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Could someone help me prove that given a measure space $(X, \mathcal{M}, \sigma)$ and a measurable function $f:X\to\mathbb{R}$ in $L^{\infty}$ and some $L^{q}$, $\lim_{p\to\infty}||f||_p=||f||_\infty$? I dont know where to start.

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Why are you taking the limit as p goes to infinity? (i.e. what is the motivation?) I've often seen people use the limit as p goes to 1, since certain optimizations aren't unique in taxicab space. –  Ryan Nov 22 '12 at 20:10
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Its an exercise in a book I'm reading. I don't have any real motivation, except maybe to justify the definition of the $L^{\infty}$ norm. –  Parakee Nov 22 '12 at 20:19
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up vote 18 down vote accepted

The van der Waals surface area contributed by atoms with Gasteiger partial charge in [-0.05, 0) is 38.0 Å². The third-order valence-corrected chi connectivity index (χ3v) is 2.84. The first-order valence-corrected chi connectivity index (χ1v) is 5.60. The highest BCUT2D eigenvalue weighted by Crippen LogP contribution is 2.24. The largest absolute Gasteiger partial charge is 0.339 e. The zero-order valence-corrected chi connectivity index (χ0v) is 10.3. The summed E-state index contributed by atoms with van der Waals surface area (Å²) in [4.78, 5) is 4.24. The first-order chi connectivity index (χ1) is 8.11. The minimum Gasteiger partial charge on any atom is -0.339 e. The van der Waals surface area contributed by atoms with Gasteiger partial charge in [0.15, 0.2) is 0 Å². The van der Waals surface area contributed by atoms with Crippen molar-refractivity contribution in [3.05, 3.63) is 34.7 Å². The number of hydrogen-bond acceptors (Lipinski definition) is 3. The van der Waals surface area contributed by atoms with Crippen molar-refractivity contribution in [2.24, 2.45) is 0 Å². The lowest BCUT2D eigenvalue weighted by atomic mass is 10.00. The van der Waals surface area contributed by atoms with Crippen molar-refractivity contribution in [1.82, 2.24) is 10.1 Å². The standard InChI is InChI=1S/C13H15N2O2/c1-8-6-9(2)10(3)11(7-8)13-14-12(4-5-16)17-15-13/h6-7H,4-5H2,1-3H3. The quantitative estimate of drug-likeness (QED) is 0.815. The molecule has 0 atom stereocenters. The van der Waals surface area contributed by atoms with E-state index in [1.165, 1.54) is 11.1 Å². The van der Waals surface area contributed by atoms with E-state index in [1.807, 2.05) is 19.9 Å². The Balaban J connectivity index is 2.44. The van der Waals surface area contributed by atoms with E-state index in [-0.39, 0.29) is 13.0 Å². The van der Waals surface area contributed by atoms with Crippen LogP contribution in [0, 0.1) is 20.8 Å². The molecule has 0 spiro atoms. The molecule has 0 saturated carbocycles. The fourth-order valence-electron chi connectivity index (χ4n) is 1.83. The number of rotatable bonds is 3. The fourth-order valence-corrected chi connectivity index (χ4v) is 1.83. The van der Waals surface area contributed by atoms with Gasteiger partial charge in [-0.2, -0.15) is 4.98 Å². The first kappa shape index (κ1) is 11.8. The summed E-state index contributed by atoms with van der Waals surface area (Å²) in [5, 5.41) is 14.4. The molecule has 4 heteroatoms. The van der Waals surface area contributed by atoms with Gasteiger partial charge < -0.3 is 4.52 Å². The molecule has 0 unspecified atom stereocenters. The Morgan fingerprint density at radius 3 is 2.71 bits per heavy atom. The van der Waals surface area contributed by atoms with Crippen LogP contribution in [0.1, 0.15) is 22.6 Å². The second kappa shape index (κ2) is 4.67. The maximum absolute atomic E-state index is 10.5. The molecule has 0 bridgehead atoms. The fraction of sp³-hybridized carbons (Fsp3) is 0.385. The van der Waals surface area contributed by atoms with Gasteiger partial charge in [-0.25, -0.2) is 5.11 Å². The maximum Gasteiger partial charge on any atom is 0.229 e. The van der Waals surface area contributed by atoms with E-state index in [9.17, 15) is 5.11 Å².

Fix $\delta>0$ and let $S_\delta:=\{x,|f(x)|\geqslant \lVert f\rVert_\infty-\delta\}$ for $\delta<\lVert f\rVert_\infty$. We have $$\lVert f\rVert_p\geqslant \left(\int_{S_\delta}(\lVert f\rVert_\infty-\delta)^pd\mu\right)^{1/p}=(\lVert f\rVert_\infty-\delta)\mu(S_\delta)^{1/p},$$ since $\mu(S_\delta)$ is finite and positive. This gives $$\liminf_{p\to +\infty}\lVert f\rVert_p\geqslant\lVert f\rVert_\infty.$$ As $|f(x)|\leqslant\lVert f\rVert_\infty$ for almost every $x$, we have for $p>q$, $$ \lVert f\rVert_p\leqslant\left(\int_X|f(x)|^{p-q}|f(x)|^qd\mu\right)^{1/p}\leqslant \lVert f\rVert_\infty^{\frac{p-q}p}\lVert f\rVert_q^{q/p},$$ giving the reverse inequality.

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How does that last step give us the reverse inequality? –  Parakee Nov 22 '12 at 20:27
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Take this time $\limsup_{p\to \infty}$. –  Davide Giraudo Nov 22 '12 at 20:28
    
Very nice! Thank you! –  Bombyx mori Dec 24 '12 at 19:21
    
@DavideGiraudo could you elaborate on just how the limit superior of the right side of your last inequality ends up being $||f||_\infty$? –  alonso s Oct 18 '13 at 11:29
    
When $p\to \infty$, $\frac{p-q}p\to 1$ and $q/p\to 0$. –  Davide Giraudo Oct 18 '13 at 11:31
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